More Top Stories

Rugby Union

Bigger and busier 2023: PM

31 December 2022

Rugby league

Moana target 2025 World Cup

11 November 2022

Air NZ ‘recovery flight’ to Raro set up after plane hit by lightning

Thursday 22 June 2023 | Written by Supplied | Published in Economy, National


Air NZ ‘recovery flight’ to Raro set up after plane hit by lightning
Air NZ passengers heading to Rarotonga are disappointed over the lack of communication after their flight was struck by lightning. Stuff (TREENA MULLINS/SUPPLIED)/23062110

An Air New Zealand flight destined for Rarotonga had to turn back after the plane was struck with lightning early yesterday morning.

Travellers on flight number NZ942 from Auckland told Stuff that while they understood the lightning strike was unpredictable, they were frustrated by Air NZ’s lack of communication.

Now, Air NZ have set up a “recovery flight” to get disappointed jet-setters to the Cook Islands later tonight (Cook Islands time).

Passengers were in the air for just over an hour-and-a-half, taking off at 6.22am and landing at 7.55am (NZ time).

“The aircraft has now landed back in Auckland, where it will undergo standard engineering checks,” an Air NZ spokesperson said just after 8.30am.

Several unhappy passengers contacted Stuff to tell stories of missed celebrations and extra costs.

At 2pm, Air NZ announced they’d set up a “recovery flight” for Friday afternoon (Thursday) to get customers to Rarotonga “as soon as we can”.

“Customers will be rebooked onto this service this afternoon if they are currently without a booking. If customers have rebooked onto a later service and wish to be moved to the new recovery service, please contact the airline,” the spokesperson said.

‘Poor communication’

An incoming passenger, a contractor who has an urgent job to complete in Rarotonga, told Cook Islands News that they were advised of the flight cancellation “pretty much straight away after the lightning strike”.

Speaking from Auckland, the passenger said the cancellation had caused a “big inconvenience for our deadline”.

“Passengers seemed fine but the communication is pretty poor really.”

The passenger received an email from Air NZ team confirming that a recovery flight has been scheduled to depart Auckland this afternoon.

The flight will depart Auckland at 2:15pm and is scheduled to arrive in Rarotonga at 8:05pm.

“We truly appreciate your continued understanding following the diversion of our service to Rarotonga this morning, NZ942,” the airline said.

Aucklander Treena Mullins, off to Rarotonga to celebrate her 50th birthday, said about 200 passengers were left waiting around at a ticketing desk after the flight landed, upset with the poor communication from NZ’s biggest airline.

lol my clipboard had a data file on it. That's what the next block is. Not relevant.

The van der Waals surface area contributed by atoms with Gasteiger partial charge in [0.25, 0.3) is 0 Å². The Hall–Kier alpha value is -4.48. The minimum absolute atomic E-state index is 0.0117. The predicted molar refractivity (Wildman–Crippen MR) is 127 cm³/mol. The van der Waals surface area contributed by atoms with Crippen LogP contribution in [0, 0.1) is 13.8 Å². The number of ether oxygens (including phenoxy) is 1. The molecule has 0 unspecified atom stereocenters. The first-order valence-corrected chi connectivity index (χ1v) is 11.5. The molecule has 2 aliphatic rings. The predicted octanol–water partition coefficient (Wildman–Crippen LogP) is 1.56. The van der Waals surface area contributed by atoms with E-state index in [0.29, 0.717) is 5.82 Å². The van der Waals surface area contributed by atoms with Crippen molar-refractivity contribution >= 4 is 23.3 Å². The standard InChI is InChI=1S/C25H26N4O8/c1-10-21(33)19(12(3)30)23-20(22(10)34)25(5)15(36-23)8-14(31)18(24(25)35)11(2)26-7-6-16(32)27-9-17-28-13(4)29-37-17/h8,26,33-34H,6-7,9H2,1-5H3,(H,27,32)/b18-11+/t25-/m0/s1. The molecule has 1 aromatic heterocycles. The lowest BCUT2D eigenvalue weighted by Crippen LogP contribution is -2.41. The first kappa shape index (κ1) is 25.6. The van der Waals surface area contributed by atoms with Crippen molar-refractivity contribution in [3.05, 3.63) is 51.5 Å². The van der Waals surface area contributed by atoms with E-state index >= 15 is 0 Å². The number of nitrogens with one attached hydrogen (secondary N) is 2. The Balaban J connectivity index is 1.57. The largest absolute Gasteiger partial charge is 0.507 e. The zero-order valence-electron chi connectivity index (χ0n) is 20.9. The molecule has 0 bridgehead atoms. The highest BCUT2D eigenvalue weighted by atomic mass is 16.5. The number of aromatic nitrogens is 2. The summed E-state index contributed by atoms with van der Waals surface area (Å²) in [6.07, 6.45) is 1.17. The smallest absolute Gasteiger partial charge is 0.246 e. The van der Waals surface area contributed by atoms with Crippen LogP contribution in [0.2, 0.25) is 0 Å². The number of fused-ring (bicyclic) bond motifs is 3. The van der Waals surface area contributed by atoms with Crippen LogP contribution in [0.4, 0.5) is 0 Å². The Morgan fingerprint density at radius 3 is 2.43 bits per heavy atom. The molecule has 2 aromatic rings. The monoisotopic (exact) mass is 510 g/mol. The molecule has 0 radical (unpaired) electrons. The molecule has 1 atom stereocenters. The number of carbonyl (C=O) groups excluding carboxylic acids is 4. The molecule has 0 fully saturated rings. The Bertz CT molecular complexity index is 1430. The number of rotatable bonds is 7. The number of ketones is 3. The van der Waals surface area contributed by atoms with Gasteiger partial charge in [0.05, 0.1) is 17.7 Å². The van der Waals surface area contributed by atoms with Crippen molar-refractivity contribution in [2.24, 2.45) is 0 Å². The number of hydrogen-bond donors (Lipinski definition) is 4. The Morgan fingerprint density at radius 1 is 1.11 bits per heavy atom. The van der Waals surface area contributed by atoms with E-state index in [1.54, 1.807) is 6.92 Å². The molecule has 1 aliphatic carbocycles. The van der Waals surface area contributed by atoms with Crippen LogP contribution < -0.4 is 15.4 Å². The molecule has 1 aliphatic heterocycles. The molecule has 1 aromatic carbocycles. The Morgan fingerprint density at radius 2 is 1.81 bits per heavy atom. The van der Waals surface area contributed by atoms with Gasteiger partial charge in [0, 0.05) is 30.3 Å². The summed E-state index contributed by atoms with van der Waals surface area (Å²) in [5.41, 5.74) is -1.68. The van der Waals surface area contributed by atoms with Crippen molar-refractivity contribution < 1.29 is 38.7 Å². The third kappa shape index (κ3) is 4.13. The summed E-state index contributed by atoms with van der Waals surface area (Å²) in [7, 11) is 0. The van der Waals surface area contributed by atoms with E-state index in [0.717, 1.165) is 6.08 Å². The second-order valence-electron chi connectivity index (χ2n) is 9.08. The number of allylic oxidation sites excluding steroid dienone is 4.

Travellers received an email as they disembarked the plane, she said, telling them they would be rebooked on another flight, but warning that service over the next few days was “extremely limited”.

Mullins said while the airline can’t stop situations like lightning strikes, the way they’ve handled passengers is disappointing.

“It’s just poor communication – there is none.”

After collecting their bags, passengers from the cancelled flight asked Air NZ airport staff to provide information on when they would get more information, Mullins said.

Disappointed holidaymakers were there was “nothing they could do”.

Passengers around Mullins from out of town were left wondering if they should camp out at the airport.

At about 10.30am, two-and-a-half hours after they landed, travellers received text messages saying those from Auckland should go home and wait for further information.

People from out of town should talk to Air NZ staff about their travel, the texts read.

Mullins said she saw the lightning strike, and then they felt turbulence that was different to what you’d feel on a normal flight.

Tim Johnston said there had been absolutely no information from Air NZ on the matter.

The airline threw them “under the bus” and “couldn’t have cared less,” Johnston said.

“Up to us to fend for ourselves and find alternative accommodation and meals at our cost.”

Lightning strikes are not uncommon, Air NZ said.

“Aircrafts are designed with this in mind and our pilots train for this scenario.”

Flight tracking shows the aircraft didn’t make it very far before it was hit.

The plane flew in circles a few times over the Hauraki Gulf, before coming back to land in Auckland.

The aircraft was an Airbus A321 – which is a twin jet plane.

Heavy rain and thunderstorms battered parts of the North Island overnight, with more rain expected throughout Thursday.

Auckland, about and north of Whangaparāoa, had “quite a lot of thunderstorm activity” and saw between 15ml to 30ml of rain overnight, according to MetService.

Niwa said there was nearly 60,000 lightning strikes in the Tasman Sea and near northern New Zealand on Wednesday (NZ time).